Fast Facts and the Latest Updates on the Non-Domestic Renewable Heat Incentive

By | September 16, 2015

If you didn’t know it already, the Non-Domestic RHI or Renewable Heat Incentive was actually launched almost three years ago, in November of 2012. Since then, however, there have been some notable changes and adjustments to this incentive from the government, especially when it comes to the acceptance of new technologies and application procedures and requirements.

Changes made in May of 2014

The Non-Domestic Renewable Heat Incentive was created for the express benefit of those who availed of and installed renewable energy technologies in their places of business, factories, and offices. Since its launch in November of 2012, there have been some updates that you should be aware of.

An overview of the main changes set forth for the Non-Domestic RHI

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On the 28th of May 2014, for instance, some new technologies became eligible for the Non-Domestic RHI. One of these is the acceptance of air source heat pumps, or ASHPs. But it should also be noted that amongst the two different kinds of air source heat pumps, only those which are air to water are eligible and not those which are air to air. In addition, the air to water heat pumps should be built for cooling. If you are planning to have an air source heat pump installed in your establishment, you should make certain that it is an air to water heat pump rather than an air to air heat pump in order to be eligible for the scheme.

Another change made in May of 2014 was regarding the capacity of biogas, which has been extended to a limit of 200 kilowatts. Also, the energy acquired from waste will now include commercial as well as industrial waste.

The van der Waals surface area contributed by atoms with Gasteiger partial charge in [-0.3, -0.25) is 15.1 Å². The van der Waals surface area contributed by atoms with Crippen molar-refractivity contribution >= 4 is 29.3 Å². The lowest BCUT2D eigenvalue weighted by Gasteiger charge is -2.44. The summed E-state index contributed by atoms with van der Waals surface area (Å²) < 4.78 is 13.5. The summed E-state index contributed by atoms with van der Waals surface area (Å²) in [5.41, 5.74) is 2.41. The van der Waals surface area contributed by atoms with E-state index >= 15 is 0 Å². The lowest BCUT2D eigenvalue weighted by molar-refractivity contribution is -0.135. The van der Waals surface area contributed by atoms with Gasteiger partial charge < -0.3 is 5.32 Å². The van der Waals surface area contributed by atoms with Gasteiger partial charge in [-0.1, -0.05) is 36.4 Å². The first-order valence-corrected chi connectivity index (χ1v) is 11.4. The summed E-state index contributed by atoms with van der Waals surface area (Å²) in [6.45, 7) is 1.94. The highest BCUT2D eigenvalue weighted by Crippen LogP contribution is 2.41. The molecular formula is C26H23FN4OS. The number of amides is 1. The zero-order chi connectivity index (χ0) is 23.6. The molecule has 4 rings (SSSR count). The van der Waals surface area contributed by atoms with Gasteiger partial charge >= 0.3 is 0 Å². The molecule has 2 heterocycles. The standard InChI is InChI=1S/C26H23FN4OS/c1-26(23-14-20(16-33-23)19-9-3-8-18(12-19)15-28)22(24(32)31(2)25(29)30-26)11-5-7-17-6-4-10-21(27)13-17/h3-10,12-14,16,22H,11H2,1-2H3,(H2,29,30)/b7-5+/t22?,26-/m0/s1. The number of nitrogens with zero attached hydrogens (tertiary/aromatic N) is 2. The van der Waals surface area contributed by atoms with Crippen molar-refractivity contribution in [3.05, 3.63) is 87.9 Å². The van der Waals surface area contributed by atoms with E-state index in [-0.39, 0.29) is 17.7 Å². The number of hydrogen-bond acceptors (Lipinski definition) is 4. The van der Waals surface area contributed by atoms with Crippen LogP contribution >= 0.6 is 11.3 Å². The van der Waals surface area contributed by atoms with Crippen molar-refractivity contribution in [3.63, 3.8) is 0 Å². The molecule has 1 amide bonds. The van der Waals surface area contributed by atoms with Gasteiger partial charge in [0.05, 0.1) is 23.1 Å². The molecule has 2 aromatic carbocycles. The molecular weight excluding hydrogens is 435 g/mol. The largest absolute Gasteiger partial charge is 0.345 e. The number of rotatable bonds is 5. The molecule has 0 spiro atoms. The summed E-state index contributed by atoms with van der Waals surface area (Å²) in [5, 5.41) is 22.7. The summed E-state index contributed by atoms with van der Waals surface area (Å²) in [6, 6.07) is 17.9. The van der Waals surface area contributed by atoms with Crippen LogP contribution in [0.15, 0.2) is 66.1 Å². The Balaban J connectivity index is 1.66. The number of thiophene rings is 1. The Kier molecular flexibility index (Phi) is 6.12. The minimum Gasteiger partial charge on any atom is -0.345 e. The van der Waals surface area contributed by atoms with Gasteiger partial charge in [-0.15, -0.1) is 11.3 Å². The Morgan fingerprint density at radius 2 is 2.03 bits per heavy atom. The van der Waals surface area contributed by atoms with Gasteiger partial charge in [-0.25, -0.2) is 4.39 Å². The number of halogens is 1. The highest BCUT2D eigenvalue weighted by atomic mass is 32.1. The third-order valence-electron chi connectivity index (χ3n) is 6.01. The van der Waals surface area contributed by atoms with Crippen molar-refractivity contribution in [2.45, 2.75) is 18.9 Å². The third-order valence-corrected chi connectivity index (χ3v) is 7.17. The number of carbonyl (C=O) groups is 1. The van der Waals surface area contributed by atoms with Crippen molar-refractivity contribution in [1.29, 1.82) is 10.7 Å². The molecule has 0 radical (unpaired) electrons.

More on the eligibility and application of new renewable energy technologies such as ASHPs and GSHPs

Whether you have recently installed or are still thinking of installing an air source heat pump or a ground source heat pump, you should also know that if you apply for the Non-Domestic Renewable Heat Incentive, you are required to produce an SPF, or Seasonal Performance Factor, with a minimum of 2.5. Furthermore, when you apply for the incentive, you should also provide a measurement of your electrical input in order to compute for the SPF as well as give information on meter readings for every quarter.

GSHP installations that can supply both cooling and heating are also required to have the capacity to measure the amount of heat which is taken from the ground.

Additional information on grants

There has also been an update regarding grants – those who have received grants for their systems and renewable energy technologies now have the chance to repay their grant so they too can become eligible for the Non-Domestic Renewable Heat Incentive scheme. In some instances, grants can also be paid back through payment reductions in the tariff rate.

Important points to remember

It is also worth noting if you are planning to apply for the scheme that your Non-Domestic installation will not be accredited if your installation has already been accredited under the Domestic RHI scheme, or if you have also submitted an application for a Domestic RHI scheme and your application has not been withdrawn. If your renewable energy technology also provides heat to a property that has already been accredited under the Domestic RHI, your application for the Non-Domestic RHI will not be accredited.

If you are still looking for the best price when it comes to renewable energy technology installations such as air source heat pumps, you should make it a point to compare different air source heat pumps’ prices in order to get the best deal.